An adult female Anna’s hummingbird, fitted with a new band, is set for release. Females will also get some gorget feathers, but not as prominent as males. (Photo provided by Breanna Bloom)

An adult female Anna’s hummingbird, fitted with a new band, is set for release. Females will also get some gorget feathers, but not as prominent as males. (Photo provided by Breanna Bloom)

Refuge notebook: New fall colors include hummingbirds

In a day and age where social media seems to dominate and not always for the best reasons, I recently had the most positive outcome from a post to the Kenai National Wildlife Refuge Facebook page.

Fall is when we start seeing dispersal of Anna’s hummingbirds, a nonmigratory species. They disperse in many different directions after they leave the nest. Some of those directions may be to places inhospitable for hummingbirds, where they may eventually die.

As climate continues to warm, it becomes just bearable and one or two Anna’s make it.

Eventually, you have the right puzzle pieces and a pair find each other, both make it through the winter, and you have summer breeding. They may all get wiped out the following winter, but eventually this process leads to an actual range expansion and year-round residency.

After my post about fall colors meaning “hummingbird colors,” I received a call about a hummingbird visiting a feeder off of K-Beach Road. A short time after sending the post, I had my hummingbird trap up and was playing a quick game of cat and mouse with an adult female Anna’s hummingbird.

She was wary but, with some patience, I eventually captured and fitted her with a bracelet and band number. If she is ever captured or found again, that number will tell us when and where she was banded.

So why band hummingbirds in Alaska in fall and early winter if they are probably just going to die? It is all about that word “probably.” We don’t know the lower temperature limit for Anna’s.

They have seemingly survived in Homer and Cordova throughout the winter. We know they have made it through winters down to 8 degrees Fahrenheit. So how low can they go?

Anna’s in winter are notorious for eating lots of bugs. Presumably they eat frozen spiders and flies in the tops of spruce. Although we know their survival in winter is aided by hummingbird feeders, they do spend a lot of time away from the feeder.

The Anna’s banded last November off Cannery Road in Kenai would visit the feeder for a week and then disappear. He seemingly had not made it, then two weeks later he would show up and hit the feeder for a few days. Then he would be off again and show up three weeks later.

He did this until last seen on Christmas Eve. While the feeder provides some support, their metabolism is so high they would never leave the feeder if they were not capable of surviving on their own.

The folks who have allowed me to come to their homes often name their hummingbirds. It is a fun way to connect to them, but both families have maintained a grounded perspective.

They know there is only a slim chance these hummingbirds will make it through the winter, so they enjoy the ephemeral visits that much more.

“Tick-it” was the adult male banded in November 2018. Now in 2019 we have Sugar Petal. Could it be that Tick-it made it through the winter last year and now his future mate has arrived? Only time will tell. Tick-it is still the northernmost banded Anna’s, but he only beat Sugar Petal by one mile.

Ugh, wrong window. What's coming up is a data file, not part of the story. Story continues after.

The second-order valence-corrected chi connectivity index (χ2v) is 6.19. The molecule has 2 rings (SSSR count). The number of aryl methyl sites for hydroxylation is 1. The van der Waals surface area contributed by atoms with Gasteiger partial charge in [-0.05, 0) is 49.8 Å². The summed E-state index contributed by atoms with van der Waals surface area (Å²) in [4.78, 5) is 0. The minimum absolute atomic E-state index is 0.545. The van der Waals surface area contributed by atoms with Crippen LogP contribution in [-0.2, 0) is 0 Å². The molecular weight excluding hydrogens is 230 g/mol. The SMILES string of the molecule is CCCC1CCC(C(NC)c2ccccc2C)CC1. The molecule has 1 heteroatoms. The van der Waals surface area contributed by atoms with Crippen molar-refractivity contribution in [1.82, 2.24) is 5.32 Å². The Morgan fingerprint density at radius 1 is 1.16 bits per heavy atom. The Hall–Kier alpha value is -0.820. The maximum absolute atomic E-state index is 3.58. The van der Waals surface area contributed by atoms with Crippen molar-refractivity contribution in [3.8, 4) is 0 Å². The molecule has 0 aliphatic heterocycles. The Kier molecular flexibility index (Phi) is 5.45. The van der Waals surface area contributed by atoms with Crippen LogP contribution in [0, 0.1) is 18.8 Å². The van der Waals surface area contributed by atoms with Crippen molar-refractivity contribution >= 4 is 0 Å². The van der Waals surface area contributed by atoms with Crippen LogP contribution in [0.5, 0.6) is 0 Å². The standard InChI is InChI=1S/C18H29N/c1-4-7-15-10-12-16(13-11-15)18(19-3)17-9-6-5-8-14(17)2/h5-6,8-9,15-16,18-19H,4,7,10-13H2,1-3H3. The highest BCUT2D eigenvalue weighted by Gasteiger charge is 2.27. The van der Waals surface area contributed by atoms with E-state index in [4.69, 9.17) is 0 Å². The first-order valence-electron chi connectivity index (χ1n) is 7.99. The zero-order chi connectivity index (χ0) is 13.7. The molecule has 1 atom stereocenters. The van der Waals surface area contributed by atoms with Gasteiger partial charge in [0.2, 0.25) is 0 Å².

As a biologist, I am fascinated to watch processes like range expansion happen. It is even more special to be situated where species distribute themselves based on an environmental limit that determines their very existence. Anna’s hummingbird’s range spans some 3,000 miles into Mexico and the northern extreme is our backyard here on the Kenai Peninsula.

Only through banding will we be able to confirm that some of these birds are the same birds seen in previous years. It is possible that we are just seeing a new influx of dispersing birds each year and none of them are making it YET.

If you want to try your luck at attracting a late hummingbird, be prepared for a fair amount of work and window watching. Mix one part sugar to four parts water, put the solution in a hummingbird feeder, but don’t add dye or food coloring.

As we get into lower winter temperatures, the fight is to keep the solution from freezing. There are heated feeders that can be purchased online or you can engineer your own using a small wattage light bulb fitted into a container under the feeder to keep the solution from freezing.

The most important thing is to take the feeder down weekly and wash it with mild soap and water to eliminate any potential mold growth.

I will continue to track down and band any late hummingbirds that are reported. Who knows? Maybe your yard will become the new northern limit for these flying jewels. If you have any questions about setup or wish to report a sighting, contact me at 907-260-2817 or todd_eskelin@fws.gov.

Todd Eskelin is a Wildlife Biologist at Kenai National Wildlife Refuge. Find more Refuge Notebook articles (1999-present) at https://www.fws.gov/Refuge/Kenai/community/Refuge_notebook.html or other info at http://www.facebook.com/kenainationalwildliferefuge.

An Anna’s hummingbird nicknamed “Sugar Petal” visits a feeder in Kenai on a blustery day in September. (Photo provided by Breanna Bloom)

An Anna’s hummingbird nicknamed “Sugar Petal” visits a feeder in Kenai on a blustery day in September. (Photo provided by Breanna Bloom)

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